Archive for February, 2008

Thoughts on srcinst

Friday, February 8th, 2008

As eddyp wrote on Planet Debian, there is indeed a tool to roll custom builds of source packages. However, as he also mentioned, it’s written in Haskell, and may be unmaintained.

One of the most commonly heard complaints I have received about Debian (and Ubuntu) is that it does not allow for easily rebuilding source packages. So, I’m going to start writing a new debian package builder for this purpose soon. It’ll probably be a package similar to pbuilder, except aimed at end users instead of developers. Here’s my plan of action:

Phase 1:

  • Interface similar to apt. Creates a build lab based on the current operating system (using lsb_release or similar) using debootstrap if one does not exist, then caches that build lab. A weekly cronjob will be added to make sure the build lab is kept up-to-date. (This would be provided by ’srctool bootstrap’.)
  • Installing and building packages; dependencies will be resolved using gdebi. (This is provided by the ’srctool install package’.)
  • A configuration file allowing you to specify DEB_BUILD_OPTIONS and other parameters to influence the build.

Phase 2:

  • Some sort of policy proposal to add a common debian/rules option for declaring features. So that users can easily rebuild without LDAP support if they don’t want it.
  • General hook to note that a package was built with custom CFLAGS etc for reportbug.


  • Is this harmful to Debian? I don’t think it is. Here’s why: most end-users will continue to use aptitude/apt-get and binary packages because they don’t care about building it. The key point here is, most Debian users just want their computer to work. As such, they won’t use srctool.
  • The main point for srctool is to allow for easily slipstreaming in patches and custom build options in an easy way. (Also maybe in the future, local bumps if they want newer upstream version than what Debian provides them.)

Anyway, that’s just a project I have planned on the side over the next few months.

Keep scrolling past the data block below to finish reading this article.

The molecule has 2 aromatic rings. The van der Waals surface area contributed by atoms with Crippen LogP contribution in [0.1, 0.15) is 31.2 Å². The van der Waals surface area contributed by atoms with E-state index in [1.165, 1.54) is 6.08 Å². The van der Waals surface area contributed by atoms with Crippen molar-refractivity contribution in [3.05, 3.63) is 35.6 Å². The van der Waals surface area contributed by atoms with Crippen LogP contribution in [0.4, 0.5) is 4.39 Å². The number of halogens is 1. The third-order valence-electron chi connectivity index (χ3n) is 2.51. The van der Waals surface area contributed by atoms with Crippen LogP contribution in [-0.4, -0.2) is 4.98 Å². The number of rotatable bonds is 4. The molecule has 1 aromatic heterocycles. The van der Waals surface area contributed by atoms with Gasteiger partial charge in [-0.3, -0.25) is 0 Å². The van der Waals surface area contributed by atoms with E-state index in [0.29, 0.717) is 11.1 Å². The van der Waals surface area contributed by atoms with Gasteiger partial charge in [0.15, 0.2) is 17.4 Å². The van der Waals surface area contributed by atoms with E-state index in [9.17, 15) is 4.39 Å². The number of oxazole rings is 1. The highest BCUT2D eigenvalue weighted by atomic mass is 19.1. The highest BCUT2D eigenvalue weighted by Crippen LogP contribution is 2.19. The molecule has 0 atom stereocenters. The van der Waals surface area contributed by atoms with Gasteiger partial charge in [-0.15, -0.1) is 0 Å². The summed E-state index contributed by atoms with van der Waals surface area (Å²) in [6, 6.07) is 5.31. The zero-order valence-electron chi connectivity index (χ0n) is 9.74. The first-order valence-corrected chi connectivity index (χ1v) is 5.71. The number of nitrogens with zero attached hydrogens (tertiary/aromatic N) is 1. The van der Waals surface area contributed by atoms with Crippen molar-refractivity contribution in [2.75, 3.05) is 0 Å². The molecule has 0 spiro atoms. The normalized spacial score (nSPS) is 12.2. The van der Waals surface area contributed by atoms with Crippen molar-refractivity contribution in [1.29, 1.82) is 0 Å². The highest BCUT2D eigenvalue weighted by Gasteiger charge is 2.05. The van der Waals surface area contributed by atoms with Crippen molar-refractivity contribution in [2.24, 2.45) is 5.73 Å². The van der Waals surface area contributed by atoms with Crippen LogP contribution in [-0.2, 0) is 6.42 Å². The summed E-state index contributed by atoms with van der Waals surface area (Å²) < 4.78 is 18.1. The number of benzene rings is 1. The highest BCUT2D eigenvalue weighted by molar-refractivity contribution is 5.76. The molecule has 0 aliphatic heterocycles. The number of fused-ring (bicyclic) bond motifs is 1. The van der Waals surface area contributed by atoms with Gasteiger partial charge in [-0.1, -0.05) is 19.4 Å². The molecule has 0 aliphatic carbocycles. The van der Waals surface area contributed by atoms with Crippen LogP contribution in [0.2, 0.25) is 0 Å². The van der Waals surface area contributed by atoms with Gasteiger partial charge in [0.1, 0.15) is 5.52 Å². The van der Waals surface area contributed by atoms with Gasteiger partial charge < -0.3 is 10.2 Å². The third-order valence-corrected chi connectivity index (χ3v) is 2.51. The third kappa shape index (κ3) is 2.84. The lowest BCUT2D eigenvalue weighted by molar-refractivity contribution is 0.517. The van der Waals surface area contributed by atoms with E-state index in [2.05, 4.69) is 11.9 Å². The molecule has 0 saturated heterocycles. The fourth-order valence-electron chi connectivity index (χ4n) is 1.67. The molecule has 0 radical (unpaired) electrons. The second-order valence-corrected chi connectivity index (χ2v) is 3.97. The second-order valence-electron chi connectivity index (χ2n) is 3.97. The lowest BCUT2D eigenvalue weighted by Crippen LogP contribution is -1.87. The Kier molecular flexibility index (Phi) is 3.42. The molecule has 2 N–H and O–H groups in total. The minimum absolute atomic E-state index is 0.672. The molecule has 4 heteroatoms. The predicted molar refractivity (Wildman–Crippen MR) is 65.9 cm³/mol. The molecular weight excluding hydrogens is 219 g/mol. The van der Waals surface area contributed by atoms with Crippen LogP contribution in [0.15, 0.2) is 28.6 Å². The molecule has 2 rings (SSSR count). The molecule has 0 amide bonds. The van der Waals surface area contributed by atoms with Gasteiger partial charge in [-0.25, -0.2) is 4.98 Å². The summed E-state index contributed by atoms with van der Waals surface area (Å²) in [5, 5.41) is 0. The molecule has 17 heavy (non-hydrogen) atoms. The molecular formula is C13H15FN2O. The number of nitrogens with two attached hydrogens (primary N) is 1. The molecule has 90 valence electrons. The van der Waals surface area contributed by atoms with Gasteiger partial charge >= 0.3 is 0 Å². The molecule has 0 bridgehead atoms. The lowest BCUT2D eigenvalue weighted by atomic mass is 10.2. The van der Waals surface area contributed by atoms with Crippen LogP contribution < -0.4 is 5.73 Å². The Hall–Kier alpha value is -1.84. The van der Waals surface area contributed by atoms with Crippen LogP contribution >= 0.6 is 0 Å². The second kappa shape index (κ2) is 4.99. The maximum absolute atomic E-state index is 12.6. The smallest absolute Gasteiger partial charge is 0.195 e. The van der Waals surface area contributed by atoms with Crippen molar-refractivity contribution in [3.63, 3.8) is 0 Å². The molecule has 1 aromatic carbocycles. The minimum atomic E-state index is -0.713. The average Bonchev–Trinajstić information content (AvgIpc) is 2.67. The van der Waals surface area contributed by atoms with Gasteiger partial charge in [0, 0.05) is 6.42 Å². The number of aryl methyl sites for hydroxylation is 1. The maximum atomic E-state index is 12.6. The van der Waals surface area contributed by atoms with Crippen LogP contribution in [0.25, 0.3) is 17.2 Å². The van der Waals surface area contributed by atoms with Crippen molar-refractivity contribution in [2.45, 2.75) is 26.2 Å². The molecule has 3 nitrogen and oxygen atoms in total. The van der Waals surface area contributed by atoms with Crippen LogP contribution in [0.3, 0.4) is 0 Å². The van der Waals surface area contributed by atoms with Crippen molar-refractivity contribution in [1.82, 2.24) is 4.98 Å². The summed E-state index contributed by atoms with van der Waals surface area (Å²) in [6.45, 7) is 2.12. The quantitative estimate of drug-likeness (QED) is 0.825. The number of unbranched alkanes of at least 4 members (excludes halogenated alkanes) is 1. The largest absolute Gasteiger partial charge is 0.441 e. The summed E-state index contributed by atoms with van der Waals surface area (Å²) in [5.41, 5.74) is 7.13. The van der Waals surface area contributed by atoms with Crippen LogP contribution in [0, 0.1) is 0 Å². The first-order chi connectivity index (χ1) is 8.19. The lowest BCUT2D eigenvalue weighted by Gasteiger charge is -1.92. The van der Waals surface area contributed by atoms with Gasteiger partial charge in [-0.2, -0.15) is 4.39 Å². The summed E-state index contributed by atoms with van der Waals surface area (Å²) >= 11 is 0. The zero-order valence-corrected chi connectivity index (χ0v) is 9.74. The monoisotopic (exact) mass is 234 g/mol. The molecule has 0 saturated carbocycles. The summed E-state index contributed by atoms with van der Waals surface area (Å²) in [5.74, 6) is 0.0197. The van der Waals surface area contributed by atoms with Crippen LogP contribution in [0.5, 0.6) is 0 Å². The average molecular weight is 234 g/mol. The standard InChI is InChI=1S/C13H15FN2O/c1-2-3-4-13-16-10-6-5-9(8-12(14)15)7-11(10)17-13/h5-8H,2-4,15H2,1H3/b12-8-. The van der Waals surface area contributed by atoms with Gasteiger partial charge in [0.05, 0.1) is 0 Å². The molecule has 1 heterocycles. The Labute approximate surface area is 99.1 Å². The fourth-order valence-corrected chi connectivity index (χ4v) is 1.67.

Introducing dsyslog

Wednesday, February 6th, 2008

I’ve been writing my own syslog daemon for the last couple of weeks because the other daemons are not sufficient for my needs or require you to sign obnoxious CLAs in order to contribute.

I made a page about it on here. You can check out the repository using:

$ hg clone

Hopefully some of my blog readers might write some patches!

More proof that infosec people are just parasitic jerks…

Friday, February 1st, 2008

Today I was directed to a post written by at Errata Security concerning the lovely OLPC project. For those of you who don’t know what the OLPC guys are doing, e.g. you’ve been sleeping under a rock for the last four or five years, the OLPC guys are building a cheap laptop for kids to use, and it’s targeted at enabling thirdworld countries which do not have computing in their schools. Anyway, you can check out the wonderful example of trolling here, in a post titled “Why the OLPC promotes terrorism”. It ends with a nice picture of an XO running Metasploit, I guess this is intended to scare people into having an irrational fear of the OLPC project.

A fair warning before: I don’t own an OLPC XO, but I think that Sugar is a major innovation in human-computer interaction, and is certaintly welcome in the open source world, additionally, not all Infosec people are like this, just a large amount of them. (By large, I mean, it would easily overflow a “long long” value if you counted the amount.)